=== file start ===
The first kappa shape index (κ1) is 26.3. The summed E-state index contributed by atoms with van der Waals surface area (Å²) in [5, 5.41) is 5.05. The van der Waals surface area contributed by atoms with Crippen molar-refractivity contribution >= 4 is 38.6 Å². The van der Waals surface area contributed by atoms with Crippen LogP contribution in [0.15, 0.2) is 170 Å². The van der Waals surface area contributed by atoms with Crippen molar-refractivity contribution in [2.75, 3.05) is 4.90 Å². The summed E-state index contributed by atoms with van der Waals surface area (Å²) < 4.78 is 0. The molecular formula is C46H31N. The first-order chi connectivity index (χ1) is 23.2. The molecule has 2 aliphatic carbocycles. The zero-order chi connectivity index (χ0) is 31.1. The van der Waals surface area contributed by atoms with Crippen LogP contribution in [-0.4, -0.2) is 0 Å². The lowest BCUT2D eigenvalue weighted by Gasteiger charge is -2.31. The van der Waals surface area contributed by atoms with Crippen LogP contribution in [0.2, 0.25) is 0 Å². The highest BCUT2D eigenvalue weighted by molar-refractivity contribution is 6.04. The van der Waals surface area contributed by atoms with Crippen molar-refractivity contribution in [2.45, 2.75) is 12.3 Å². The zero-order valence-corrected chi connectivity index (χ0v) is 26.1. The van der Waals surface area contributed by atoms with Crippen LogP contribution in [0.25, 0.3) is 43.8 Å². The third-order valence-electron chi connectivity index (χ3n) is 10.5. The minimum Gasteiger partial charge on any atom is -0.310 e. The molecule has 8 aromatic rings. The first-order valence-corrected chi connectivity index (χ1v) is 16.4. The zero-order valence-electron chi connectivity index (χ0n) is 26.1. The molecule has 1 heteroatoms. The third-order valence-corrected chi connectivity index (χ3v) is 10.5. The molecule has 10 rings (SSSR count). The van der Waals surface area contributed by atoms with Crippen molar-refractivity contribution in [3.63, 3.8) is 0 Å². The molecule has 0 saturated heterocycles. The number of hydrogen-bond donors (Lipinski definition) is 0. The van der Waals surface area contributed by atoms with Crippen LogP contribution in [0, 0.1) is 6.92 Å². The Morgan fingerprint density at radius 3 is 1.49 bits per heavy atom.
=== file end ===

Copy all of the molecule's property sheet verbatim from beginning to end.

The first kappa shape index (κ1) is 26.3. The summed E-state index contributed by atoms with van der Waals surface area (Å²) in [5, 5.41) is 5.05. The van der Waals surface area contributed by atoms with Crippen molar-refractivity contribution >= 4 is 38.6 Å². The van der Waals surface area contributed by atoms with Crippen LogP contribution in [0.15, 0.2) is 170 Å². The van der Waals surface area contributed by atoms with Crippen molar-refractivity contribution in [2.75, 3.05) is 4.90 Å². The summed E-state index contributed by atoms with van der Waals surface area (Å²) < 4.78 is 0. The molecular formula is C46H31N. The first-order chi connectivity index (χ1) is 23.2. The molecule has 2 aliphatic carbocycles. The zero-order chi connectivity index (χ0) is 31.1. The van der Waals surface area contributed by atoms with Crippen LogP contribution in [-0.4, -0.2) is 0 Å². The lowest BCUT2D eigenvalue weighted by Gasteiger charge is -2.31. The van der Waals surface area contributed by atoms with Crippen LogP contribution in [0.2, 0.25) is 0 Å². The highest BCUT2D eigenvalue weighted by molar-refractivity contribution is 6.04. The van der Waals surface area contributed by atoms with Crippen molar-refractivity contribution in [2.45, 2.75) is 12.3 Å². The zero-order valence-corrected chi connectivity index (χ0v) is 26.1. The van der Waals surface area contributed by atoms with Crippen LogP contribution in [0.25, 0.3) is 43.8 Å². The third-order valence-electron chi connectivity index (χ3n) is 10.5. The minimum Gasteiger partial charge on any atom is -0.310 e. The molecule has 8 aromatic rings. The first-order valence-corrected chi connectivity index (χ1v) is 16.4. The zero-order valence-electron chi connectivity index (χ0n) is 26.1. The molecule has 1 heteroatoms. The third-order valence-corrected chi connectivity index (χ3v) is 10.5. The molecule has 10 rings (SSSR count). The van der Waals surface area contributed by atoms with Crippen molar-refractivity contribution in [3.63, 3.8) is 0 Å². The molecule has 0 saturated heterocycles. The number of hydrogen-bond donors (Lipinski definition) is 0. The van der Waals surface area contributed by atoms with Crippen LogP contribution in [0, 0.1) is 6.92 Å². The Morgan fingerprint density at radius 3 is 1.49 bits per heavy atom.